Moving forward and backward in time, Jacqueline Woodson's taut and powerful new novel uncovers the role that history and community have played in the experiences, decisions, and relationships of these families, and in the life of the new child. As the book opens in 2001, it is the evening of sixteen-year-old Melody's coming of age ceremony in her grandparents' Brooklyn brownstone. Watched lovingly by her relatives and friends, making her entrance to the music of Prince, she wears a special custom-made dress. But the event is not without poignancy. Sixteen years earlier, that very dress was measured and sewn for a different wearer: Melody's mother, for her own ceremony-- a celebration that ultimately never took place. Unfurling the history of Melody's parents and grandparents to show how they all arrived at this moment, Woodson considers not just their ambitions and successes but also the costs, the tolls they've paid for striving to overcome expectations and escape the pull of history. As it explores sexual desire and identity, ambition, gentrification, education, class and status, and the life-altering facts of parenthood, Red at the Bone most strikingly looks at the ways in which young people must so often make long-lasting decisions about their lives--even before they have begun to figure out who they are and what they want to be.
Tayari Jones$16.95 $15.59
From the New York Times Bestselling Author of An American Marriage "A love story . . . Full of perverse wisdom and proud joy . . . Jones's skill for wry understatement never wavers." --O: The Oprah Magazine "Silver Sparrow will break your heart before you even know it. Tayari Jones has written a novel filled with characters I'll never forget. This is a book I'll read more than once." --Judy Blume With the opening line of Silver Sparrow, "My father, James Witherspoon, is a bigamist," author Tayari Jones unveils a breathtaking story about a man's deception, a family's complicity, and the two teenage girls caught in the middle. Set in a middle-class neighborhood in Atlanta in the 1980s, the novel revolves around James Witherspoon's two families--the public one and the secret one. When the daughters from each family meet and form a friendship, only one of them knows they are sisters. It is a relationship destined to explode. This is the third stunning novel from an author deemed "one of the most important writers of her generation" (the Atlanta Journal Constitution).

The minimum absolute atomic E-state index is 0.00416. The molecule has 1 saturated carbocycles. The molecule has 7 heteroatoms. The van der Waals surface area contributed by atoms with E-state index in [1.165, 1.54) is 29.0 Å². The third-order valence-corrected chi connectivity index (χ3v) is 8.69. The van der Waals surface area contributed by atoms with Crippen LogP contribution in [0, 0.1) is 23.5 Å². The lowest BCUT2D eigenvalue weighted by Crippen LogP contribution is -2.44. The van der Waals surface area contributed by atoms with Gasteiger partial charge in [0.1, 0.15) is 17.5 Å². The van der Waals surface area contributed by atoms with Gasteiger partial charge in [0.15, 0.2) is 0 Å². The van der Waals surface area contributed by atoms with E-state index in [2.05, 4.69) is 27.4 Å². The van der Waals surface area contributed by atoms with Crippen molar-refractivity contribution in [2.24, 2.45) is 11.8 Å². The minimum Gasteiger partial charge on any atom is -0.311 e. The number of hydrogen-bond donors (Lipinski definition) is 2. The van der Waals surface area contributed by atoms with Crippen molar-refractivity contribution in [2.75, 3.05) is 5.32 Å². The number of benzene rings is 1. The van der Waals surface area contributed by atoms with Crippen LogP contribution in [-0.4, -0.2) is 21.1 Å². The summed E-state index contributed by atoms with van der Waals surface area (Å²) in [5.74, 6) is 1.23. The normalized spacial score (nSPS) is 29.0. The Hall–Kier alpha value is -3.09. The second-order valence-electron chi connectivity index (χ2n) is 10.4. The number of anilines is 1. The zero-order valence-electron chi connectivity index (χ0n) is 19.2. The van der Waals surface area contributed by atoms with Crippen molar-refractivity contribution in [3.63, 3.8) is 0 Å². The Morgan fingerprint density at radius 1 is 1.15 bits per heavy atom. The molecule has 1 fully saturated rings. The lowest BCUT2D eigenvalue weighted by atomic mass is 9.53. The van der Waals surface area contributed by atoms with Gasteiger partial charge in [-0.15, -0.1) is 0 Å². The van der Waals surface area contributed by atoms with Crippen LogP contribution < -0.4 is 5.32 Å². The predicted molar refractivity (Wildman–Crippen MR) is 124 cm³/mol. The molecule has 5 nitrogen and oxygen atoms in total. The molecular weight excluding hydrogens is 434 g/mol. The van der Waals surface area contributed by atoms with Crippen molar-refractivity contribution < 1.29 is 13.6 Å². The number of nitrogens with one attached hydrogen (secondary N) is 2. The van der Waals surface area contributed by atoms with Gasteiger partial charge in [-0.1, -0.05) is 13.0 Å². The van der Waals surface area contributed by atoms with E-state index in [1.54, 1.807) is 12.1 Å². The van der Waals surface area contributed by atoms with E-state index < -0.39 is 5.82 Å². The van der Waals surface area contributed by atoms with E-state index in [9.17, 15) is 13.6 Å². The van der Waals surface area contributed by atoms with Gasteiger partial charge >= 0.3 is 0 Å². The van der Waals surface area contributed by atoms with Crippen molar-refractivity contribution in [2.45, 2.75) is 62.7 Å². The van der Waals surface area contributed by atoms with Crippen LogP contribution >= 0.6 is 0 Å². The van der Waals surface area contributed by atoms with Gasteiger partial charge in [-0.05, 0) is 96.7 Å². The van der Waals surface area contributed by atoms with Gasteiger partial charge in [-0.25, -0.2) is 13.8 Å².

Chidera Eggerue$16.99 $15.63
In What A Time To Be Alone, The Slumflower will be your life guru, confidante and best friend. She'll show you that being alone is not just okay: it's just about the best freaking thing that's ever happened to you. As she says, 'You're bad as hell and you were made with intention.' It's about time you realized. Peppered with insightful Igbo proverbs from Chidera's Nigerian mother and full of her own original artwork, What A Time To Be Alone will help you navigate the modern world. We can all decide our own fates and Chidera shows us how, using a three-part approach filled with sass, wisdom, and charm. 1. Learn how to celebrate YOU - decide your self-worth, take time to heal and empower yourself in this messy world. 2. Don't worry about THEM - avoid other people's demons and realize that everyone is protecting themselves from something - no matter how aggressive their method. 3. Feel the togetherness in US - sustain and grow healthy relationships and avoid toxicity in your friendships. Own your story. Create your own narrative. Read this book. #WATTBA
Jesmyn Ward$17.00 $15.64
WINNER of the NATIONAL BOOK AWARD and A NEW YORK TIMES TOP 10 BEST BOOK OF THE YEAR A finalist for the Kirkus Prize, Andrew Carnegie Medal, Aspen Words Literary Prize, and a New York Times bestseller, this majestic, stirring, a